"Hey, that's my story!" my mentee Adan Gonzalez blurted out as I read him some of the preliminary findings from a study the Hispanic Heritage Foundation, myCollegeOptions and the Family Online Safety Institute (FOSI) conducted called Taking the Pulse of the High School Student in America.
When Adan Gonzalez was a high school student in the rough-and-tumble Oak Cliff neighborhood in Dallas, TX, he had dreams of going to college, being a boxer and launching a national effort to support disenfranchised youth through education, empowerment and networking. But first he needed to get through high school. Then he needed to apply for college. And for college grants. The easy part, he thought, would be actually going to college.
At one time, Adan shared one bedroom with six others while his father worked long hours as a custodian and mother held odd jobs to help feed the family. Unlike many other students in America there was no internet in his apartment or complex, and too often no electricity. To complete homework requiring online access, he would walk late at night, after sports practices, to a McDonalds or Starbucks and lean up against the building to catch enough of the sporadic Wi-Fi signals to finish his assignments on a borrowed laptop. When he had to research and apply for colleges, he literally hit the streets in search of a signal that didn't have a password attached to it. College grants were accessed the same way, through this maddening process akin to finding water with a divining rod over a hundred years ago.
Fortunately, Adan was resourceful enough, diligent enough and indefatigable enough to hurdle over this gap in technology which traps many other disadvantaged youth.
The Pulse Study found that Adan was not alone in his struggle to find Internet access. Nearly 60 percent of students use their smart phone to access the internet but nearly 80 percent of Hispanic students who do not have regular access to a computer at home use their smart phones to access the internet, which leads to, yes you guessed it, Hispanics being the mostly likely to use a smart phone to complete a homework assignment or college application. Hispanics also were found to be the most likely to not complete assignment because of lack of access and most likely to have received a lower grade. Time to update the challenges to minority youth 2015-style and we should definitely start with the technology gap.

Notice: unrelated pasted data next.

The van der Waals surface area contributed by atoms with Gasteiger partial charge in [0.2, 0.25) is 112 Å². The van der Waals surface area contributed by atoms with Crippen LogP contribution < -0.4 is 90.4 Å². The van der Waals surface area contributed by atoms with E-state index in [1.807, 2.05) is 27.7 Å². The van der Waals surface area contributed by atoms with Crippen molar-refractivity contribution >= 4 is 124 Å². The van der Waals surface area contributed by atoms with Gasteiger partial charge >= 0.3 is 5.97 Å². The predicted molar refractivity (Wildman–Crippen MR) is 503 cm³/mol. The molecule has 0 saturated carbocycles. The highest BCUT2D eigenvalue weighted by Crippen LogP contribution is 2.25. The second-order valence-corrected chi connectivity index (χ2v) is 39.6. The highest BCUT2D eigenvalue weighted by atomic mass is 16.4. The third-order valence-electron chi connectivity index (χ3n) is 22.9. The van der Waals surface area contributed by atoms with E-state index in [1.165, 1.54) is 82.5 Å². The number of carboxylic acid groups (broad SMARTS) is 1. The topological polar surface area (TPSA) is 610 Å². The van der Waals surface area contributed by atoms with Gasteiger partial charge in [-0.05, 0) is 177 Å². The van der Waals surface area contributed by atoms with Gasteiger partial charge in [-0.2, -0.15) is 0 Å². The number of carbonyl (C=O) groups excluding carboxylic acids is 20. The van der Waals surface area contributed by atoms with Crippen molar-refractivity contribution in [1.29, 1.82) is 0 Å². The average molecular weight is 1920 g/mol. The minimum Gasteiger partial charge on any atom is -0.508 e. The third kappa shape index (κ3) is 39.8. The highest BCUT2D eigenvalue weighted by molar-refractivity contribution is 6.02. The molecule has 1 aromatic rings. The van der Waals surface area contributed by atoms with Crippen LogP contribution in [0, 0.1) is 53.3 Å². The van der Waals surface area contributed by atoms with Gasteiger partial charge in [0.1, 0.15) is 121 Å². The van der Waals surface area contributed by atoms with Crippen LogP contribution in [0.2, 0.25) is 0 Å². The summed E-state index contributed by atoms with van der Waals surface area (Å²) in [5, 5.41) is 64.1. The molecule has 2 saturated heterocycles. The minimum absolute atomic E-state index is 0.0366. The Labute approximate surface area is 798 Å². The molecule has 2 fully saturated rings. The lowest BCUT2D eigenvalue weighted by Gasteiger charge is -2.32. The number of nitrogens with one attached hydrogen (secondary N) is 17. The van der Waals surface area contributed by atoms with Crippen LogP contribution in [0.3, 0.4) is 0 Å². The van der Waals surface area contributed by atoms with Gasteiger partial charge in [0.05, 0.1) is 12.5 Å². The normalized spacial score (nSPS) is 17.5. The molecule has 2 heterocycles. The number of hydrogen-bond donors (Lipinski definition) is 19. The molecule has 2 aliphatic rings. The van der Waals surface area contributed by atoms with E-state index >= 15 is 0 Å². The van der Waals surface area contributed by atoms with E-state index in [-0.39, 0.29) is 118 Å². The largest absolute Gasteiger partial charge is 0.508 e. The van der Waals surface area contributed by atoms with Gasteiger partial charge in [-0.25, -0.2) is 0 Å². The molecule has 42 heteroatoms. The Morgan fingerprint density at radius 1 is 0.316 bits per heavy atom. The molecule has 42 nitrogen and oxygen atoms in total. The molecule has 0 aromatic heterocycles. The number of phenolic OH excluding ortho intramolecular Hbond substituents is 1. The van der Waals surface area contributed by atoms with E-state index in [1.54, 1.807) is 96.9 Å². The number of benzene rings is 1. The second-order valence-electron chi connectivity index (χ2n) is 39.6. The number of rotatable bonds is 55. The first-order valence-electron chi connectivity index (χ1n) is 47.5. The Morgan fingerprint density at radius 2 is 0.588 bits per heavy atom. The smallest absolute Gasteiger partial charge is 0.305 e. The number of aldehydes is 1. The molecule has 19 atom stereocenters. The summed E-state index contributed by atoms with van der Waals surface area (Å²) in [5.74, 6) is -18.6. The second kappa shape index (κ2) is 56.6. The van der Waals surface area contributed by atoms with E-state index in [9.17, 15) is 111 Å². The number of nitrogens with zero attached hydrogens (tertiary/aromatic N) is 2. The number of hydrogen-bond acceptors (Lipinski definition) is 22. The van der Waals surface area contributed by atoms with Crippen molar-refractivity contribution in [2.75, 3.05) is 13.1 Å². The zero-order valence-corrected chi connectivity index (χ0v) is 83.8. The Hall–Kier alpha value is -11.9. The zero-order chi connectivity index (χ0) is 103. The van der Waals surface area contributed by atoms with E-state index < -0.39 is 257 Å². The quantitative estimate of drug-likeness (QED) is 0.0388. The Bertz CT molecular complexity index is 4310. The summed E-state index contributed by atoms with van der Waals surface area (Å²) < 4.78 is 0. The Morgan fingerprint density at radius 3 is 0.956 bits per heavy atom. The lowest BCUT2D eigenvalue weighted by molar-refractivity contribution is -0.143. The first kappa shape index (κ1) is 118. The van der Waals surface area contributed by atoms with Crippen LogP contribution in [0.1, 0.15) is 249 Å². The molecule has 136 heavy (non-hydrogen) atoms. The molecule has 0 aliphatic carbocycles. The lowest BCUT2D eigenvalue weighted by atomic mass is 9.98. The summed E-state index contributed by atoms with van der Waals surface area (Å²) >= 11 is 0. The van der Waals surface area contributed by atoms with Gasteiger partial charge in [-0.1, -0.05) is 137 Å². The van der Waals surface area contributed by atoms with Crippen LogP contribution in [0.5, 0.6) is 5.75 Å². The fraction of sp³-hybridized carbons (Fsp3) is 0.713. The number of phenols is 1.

Or the "Homework Gap" as FCC Commissioner Jessica Rosenworcel calls it.
"The Pulse Study research is not only important but bone chilling because it clearly demonstrates that we have work to do if we want all students to have a fair shot in the digital age," said Commissioner Rosenworcel. "Today, as many as seven in 10 teachers assign homework that requires access to broadband but data at the FCC suggests that as many as one in three households do not subscribe to broadband service. Where they overlap is what I call the Homework Gap-- according to the Pew Research Center five million households of the 29 million with school-aged children are falling into this gap."
And it's not just minority students, the Pulse Study found that overall, nearly 50 percent of all students said they have been unable to complete their homework because they didn't have access to the Internet or a computer, and 42 percent of all students said they received a lower grade on an assignment because they didn't have Internet access.
In today's digital landscape, students can't learn as efficaciously without the Internet. Going forward into tomorrow, there will only be a bigger gap between the Internet haves and the have nots. As the have nots continue to struggle to keep up, our entire educational system will also struggle to keep up globally and subsequently our workforce. And that's an even bigger problem in the near future according to Commissioner Rosenworcel.